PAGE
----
In the wake of results at the 2018 World Cup that no one was expecting, a nation adjusts awkwardly to success.
Join The Masthead, our new membership program, and get exclusive content—while supporting The Atlantic’s future.
That was then. This is now. Qualified though it might be, the quixotic refrain of “Three Lions”—“football’s coming home”—has finally reemerged from its decades-long hibernation. On Saturday, England beat Sweden 2-0 to advance to its first World Cup semifinal in 28 years. And in the wake of the England team’s completely unpredictable failure to, well, fail, fans are getting to grips with an unfamiliar emotion: hope.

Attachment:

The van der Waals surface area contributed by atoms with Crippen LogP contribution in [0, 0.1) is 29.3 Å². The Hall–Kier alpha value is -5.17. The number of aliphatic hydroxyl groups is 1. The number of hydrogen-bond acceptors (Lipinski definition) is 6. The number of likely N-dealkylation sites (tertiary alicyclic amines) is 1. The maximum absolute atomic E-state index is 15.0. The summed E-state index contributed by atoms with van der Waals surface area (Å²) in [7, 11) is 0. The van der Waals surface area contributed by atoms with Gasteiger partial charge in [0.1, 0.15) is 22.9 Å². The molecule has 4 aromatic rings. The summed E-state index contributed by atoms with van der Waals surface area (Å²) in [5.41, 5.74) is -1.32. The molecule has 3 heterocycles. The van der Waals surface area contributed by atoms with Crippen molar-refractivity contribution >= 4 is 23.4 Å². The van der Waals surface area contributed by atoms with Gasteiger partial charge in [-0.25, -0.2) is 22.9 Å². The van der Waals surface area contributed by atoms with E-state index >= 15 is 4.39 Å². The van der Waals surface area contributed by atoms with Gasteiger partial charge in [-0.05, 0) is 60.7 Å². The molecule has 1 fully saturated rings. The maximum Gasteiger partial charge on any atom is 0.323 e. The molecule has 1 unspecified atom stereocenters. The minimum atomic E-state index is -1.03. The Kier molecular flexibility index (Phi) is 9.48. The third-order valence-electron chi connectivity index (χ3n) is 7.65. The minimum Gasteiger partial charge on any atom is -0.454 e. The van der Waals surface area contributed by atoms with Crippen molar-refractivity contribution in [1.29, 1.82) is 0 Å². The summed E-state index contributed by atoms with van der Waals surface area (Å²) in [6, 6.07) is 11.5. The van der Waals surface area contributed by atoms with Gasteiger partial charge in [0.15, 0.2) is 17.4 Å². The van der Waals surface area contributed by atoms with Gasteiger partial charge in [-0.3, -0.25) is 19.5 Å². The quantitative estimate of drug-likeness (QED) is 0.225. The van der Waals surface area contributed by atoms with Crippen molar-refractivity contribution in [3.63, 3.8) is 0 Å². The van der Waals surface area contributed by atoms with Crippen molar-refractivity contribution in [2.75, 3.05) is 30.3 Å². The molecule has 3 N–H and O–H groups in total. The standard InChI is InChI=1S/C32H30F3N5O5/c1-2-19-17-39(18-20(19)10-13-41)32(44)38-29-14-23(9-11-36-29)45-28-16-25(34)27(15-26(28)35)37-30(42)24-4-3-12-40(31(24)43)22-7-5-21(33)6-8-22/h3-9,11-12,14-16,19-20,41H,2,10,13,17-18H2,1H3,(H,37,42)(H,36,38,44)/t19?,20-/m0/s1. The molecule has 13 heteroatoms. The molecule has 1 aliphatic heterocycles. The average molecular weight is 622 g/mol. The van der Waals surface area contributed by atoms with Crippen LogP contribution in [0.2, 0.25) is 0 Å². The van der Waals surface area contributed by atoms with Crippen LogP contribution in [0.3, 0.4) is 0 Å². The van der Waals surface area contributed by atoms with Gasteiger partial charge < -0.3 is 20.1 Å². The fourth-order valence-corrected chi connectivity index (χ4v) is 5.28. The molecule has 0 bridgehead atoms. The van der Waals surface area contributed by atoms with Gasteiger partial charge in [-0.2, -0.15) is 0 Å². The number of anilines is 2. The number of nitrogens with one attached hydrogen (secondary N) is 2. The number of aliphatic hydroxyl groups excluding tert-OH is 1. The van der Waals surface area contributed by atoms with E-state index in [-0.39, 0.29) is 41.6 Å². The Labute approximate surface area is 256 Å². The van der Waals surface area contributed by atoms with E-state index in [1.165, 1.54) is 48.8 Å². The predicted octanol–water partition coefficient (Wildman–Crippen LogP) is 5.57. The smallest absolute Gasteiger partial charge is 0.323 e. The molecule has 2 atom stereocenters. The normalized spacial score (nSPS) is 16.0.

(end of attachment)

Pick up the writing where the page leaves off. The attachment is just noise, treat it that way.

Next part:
This was not supposed to happen. Since 2006, England’s performance on the world stage has been lamentable, a comedy of errors marked by group-stage evictions, racism scandals, and grifters. In 2016, after the abrupt departures of two successive managers, the former England player and manager of its feeder under-21 team Gareth Southgate was given temporary charge of the national team, a decision that seemed safe, if uninspired. Expectations for Russia 2018 were muted, to say the least. “Before the tournament started, I could not make a case for us winning it,” the former England captain Alan Shearer wrote, Eeyore-ishly, in a column for the BBC. “I just wanted to see some signs of improvement.”